The decision comes after months of speculation regarding the location of the annual song contest, with the government initially insisting on holding the popular event in Jerusalem. But following a backlash over the US recognition of the city as Israel's capital and a subsequent fear of boycotts it dropped the demand.
The Eurovision says it chose Tel Aviv, Israel's cultural and commercial capital, because of its "creative and compelling bid."
Jon Ola Sand, the EBU’s Executive Supervisor for the Eurovision Song Contest, emphasized Tel Aviv’s “overall setup” was preferable over other options.
“We'd like to thank all the Israeli cities who bid to host the 2019 Eurovision Song Contest, and although all the bids were exemplary, in the end we decided that Tel Aviv provides the best overall setup for the world's largest live music event,” Sand stressed.
“We are excited to bring this contest to a brand new city and are looking forward to working together with KAN (Israel Public Broadcasting Corporation) to make 2019’s Eurovision Song Contest the most spectacular one yet,” he concluded.
The Tel Aviv-Yafo Municipality also released an official statement lauding the city’s cultural appeal.
“The city is pleased to officially announce that the 2019 Eurovision Song Contest will be held in Tel Aviv … The city is Israel's financial and cultural center, an international hub of art and creativity, of commerce and trade, of media and academia. It is a city that celebrates pluralism and tolerance, warmly embracing the communities that compose its unique human mosaic,” the statement exclaimed.
The statement went on to elaborate on financial benefits of hosting the event.
“According to data gathered from previous host cities—around 20,000 tourists are expected to visit Tel Aviv , which will gain an estimated of NIS 100 million in direct revenues,” it stated.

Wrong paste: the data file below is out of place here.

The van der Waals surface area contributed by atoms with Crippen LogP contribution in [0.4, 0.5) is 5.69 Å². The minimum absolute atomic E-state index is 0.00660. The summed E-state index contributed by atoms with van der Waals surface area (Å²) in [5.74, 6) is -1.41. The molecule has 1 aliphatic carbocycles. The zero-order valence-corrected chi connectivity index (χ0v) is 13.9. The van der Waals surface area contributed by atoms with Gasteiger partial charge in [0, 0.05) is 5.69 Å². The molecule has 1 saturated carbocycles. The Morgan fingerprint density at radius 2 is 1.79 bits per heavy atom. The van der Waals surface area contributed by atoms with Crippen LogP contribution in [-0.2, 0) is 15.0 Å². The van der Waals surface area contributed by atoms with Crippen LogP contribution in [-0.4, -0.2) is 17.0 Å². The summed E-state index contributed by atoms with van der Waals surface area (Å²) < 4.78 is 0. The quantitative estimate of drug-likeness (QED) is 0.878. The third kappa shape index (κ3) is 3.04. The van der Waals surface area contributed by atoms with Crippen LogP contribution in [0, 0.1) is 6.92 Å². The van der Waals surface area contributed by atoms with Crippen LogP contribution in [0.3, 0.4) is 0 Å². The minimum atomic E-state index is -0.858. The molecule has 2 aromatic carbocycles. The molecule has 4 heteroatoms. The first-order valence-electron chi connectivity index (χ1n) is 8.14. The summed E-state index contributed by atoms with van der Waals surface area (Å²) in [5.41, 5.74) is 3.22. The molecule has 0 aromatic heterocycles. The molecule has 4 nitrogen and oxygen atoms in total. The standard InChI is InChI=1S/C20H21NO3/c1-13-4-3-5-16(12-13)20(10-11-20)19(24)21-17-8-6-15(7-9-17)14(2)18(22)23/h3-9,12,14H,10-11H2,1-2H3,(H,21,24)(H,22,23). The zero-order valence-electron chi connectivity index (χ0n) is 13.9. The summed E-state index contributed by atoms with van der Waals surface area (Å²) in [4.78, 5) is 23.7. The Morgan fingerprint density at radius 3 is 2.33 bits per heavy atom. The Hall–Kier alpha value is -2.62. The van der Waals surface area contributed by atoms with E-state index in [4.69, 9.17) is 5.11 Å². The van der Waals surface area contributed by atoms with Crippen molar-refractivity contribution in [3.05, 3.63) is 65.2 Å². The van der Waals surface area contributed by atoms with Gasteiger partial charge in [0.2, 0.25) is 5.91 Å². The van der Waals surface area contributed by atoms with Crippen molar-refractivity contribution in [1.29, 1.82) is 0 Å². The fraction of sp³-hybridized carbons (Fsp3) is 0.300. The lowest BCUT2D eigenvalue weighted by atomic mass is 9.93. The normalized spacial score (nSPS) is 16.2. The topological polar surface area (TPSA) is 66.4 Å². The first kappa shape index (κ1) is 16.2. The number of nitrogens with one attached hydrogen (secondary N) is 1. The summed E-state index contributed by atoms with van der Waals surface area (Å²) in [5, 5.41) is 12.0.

“Over the last few years, the City of Tel Aviv has invested vast resources in developing its facilities and infrastructure in order to become a first-rate destination for major international conferences and events. These efforts included the recent establishment of the Tel Aviv International Convention Bureau as well as the building of the new pavilion which will host the Eurovision finals and semifinals,” concluded the municipality’s statement.
The semifinals of the competition will be held at the Tel Aviv Convention Center (Gnei Hataarucha) on May 14 and 16, and the final will be held on May 18. It is estimated that the sale of tickets for the semifinals and finals will start in December.
The Mayor of Tel Aviv-Yafo, Ron Huldai, also released an official statement praising the EBU’s decision.
“The Eurovision is perfect fit for our city, which has been internationally acclaimed for its vibrant energy, creative spirit, its lively cultural scene and its celebration of freedom … We are convinced that will produce one of the most incredible Eurovision Song Contests ever,” Huldai concluded.
Last Sunday, over 100 artists from around the world issued a statement calling for a boycott of the event "until Palestinians can enjoy freedom."
In a letter published by the Guardian on Friday dozens of musicians, actors, filmmakers and directors said they support Palestinian artists' boycott of the contest since Israel "violates Palestinian human rights."
"Eurovision 2019 should be boycotted if it is hosted by Israel while it continues its grave, decades-old violations of Palestinian human rights," the letter continues.
"We understand that the European Broadcasting Union is demanding that Israel finds a 'non-divisive' location for the 2019 Eurovision. It should cancel Israel’s hosting of the contest altogether and move it to another country with a better human rights record. Injustice divides, while the pursuit of dignity and human rights unites," the letter demands.
"We are happy that Eurovision is taking place in the State of Israel and we will work with Tel Aviv in order to bring some of their many guest from abroad to Jerusalem … We are saddened that Jerusalem was not chosen despite the fact that it offered the highest standards in the world when it comes to hosting international events … Good luck to the entire State of Israel in hosting this important event," added the municipality’s statement.
Since the cancellation of the soccer match between Argentina and Israel, Prime Minister Benjamin Netanyahu instructed the ministers involved—Minister of Culture and Sports Miri Regev and Minister of Communications Ayoob Kara—not to say anything that might jeopardize the endorsement of the European Broadcasting Union (EBU) of the competition.
Associated Press contributed to this report.